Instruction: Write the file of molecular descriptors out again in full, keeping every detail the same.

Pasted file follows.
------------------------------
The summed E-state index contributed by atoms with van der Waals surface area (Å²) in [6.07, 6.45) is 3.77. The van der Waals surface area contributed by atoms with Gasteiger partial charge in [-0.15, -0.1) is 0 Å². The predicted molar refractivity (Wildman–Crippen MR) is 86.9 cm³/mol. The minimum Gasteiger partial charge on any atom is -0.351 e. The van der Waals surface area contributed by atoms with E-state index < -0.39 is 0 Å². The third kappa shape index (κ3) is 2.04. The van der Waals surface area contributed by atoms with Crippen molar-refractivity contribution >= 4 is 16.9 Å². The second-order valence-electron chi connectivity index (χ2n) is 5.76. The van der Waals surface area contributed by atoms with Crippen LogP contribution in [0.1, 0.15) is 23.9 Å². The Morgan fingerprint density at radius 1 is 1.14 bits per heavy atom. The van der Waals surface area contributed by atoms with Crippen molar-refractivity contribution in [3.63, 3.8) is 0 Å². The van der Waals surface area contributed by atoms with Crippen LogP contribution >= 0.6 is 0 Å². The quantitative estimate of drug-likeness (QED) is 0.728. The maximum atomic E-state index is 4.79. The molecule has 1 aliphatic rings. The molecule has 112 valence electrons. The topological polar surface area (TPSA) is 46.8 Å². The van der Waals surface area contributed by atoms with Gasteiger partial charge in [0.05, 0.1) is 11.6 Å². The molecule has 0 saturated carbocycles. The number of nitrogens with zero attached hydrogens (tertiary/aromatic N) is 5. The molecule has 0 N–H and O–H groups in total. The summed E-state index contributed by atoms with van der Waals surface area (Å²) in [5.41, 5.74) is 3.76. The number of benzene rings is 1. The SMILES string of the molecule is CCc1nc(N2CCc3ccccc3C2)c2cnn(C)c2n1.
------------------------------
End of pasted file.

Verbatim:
The summed E-state index contributed by atoms with van der Waals surface area (Å²) in [6.07, 6.45) is 3.77. The van der Waals surface area contributed by atoms with Gasteiger partial charge in [-0.15, -0.1) is 0 Å². The predicted molar refractivity (Wildman–Crippen MR) is 86.9 cm³/mol. The minimum Gasteiger partial charge on any atom is -0.351 e. The van der Waals surface area contributed by atoms with E-state index < -0.39 is 0 Å². The third kappa shape index (κ3) is 2.04. The van der Waals surface area contributed by atoms with Crippen molar-refractivity contribution >= 4 is 16.9 Å². The second-order valence-electron chi connectivity index (χ2n) is 5.76. The van der Waals surface area contributed by atoms with Crippen LogP contribution in [0.1, 0.15) is 23.9 Å². The Morgan fingerprint density at radius 1 is 1.14 bits per heavy atom. The van der Waals surface area contributed by atoms with Crippen molar-refractivity contribution in [3.63, 3.8) is 0 Å². The van der Waals surface area contributed by atoms with Crippen LogP contribution >= 0.6 is 0 Å². The quantitative estimate of drug-likeness (QED) is 0.728. The maximum atomic E-state index is 4.79. The molecule has 1 aliphatic rings. The molecule has 112 valence electrons. The topological polar surface area (TPSA) is 46.8 Å². The van der Waals surface area contributed by atoms with Gasteiger partial charge in [0.05, 0.1) is 11.6 Å². The molecule has 0 saturated carbocycles. The number of nitrogens with zero attached hydrogens (tertiary/aromatic N) is 5. The molecule has 0 N–H and O–H groups in total. The summed E-state index contributed by atoms with van der Waals surface area (Å²) in [5.41, 5.74) is 3.76. The number of benzene rings is 1. The SMILES string of the molecule is CCc1nc(N2CCc3ccccc3C2)c2cnn(C)c2n1.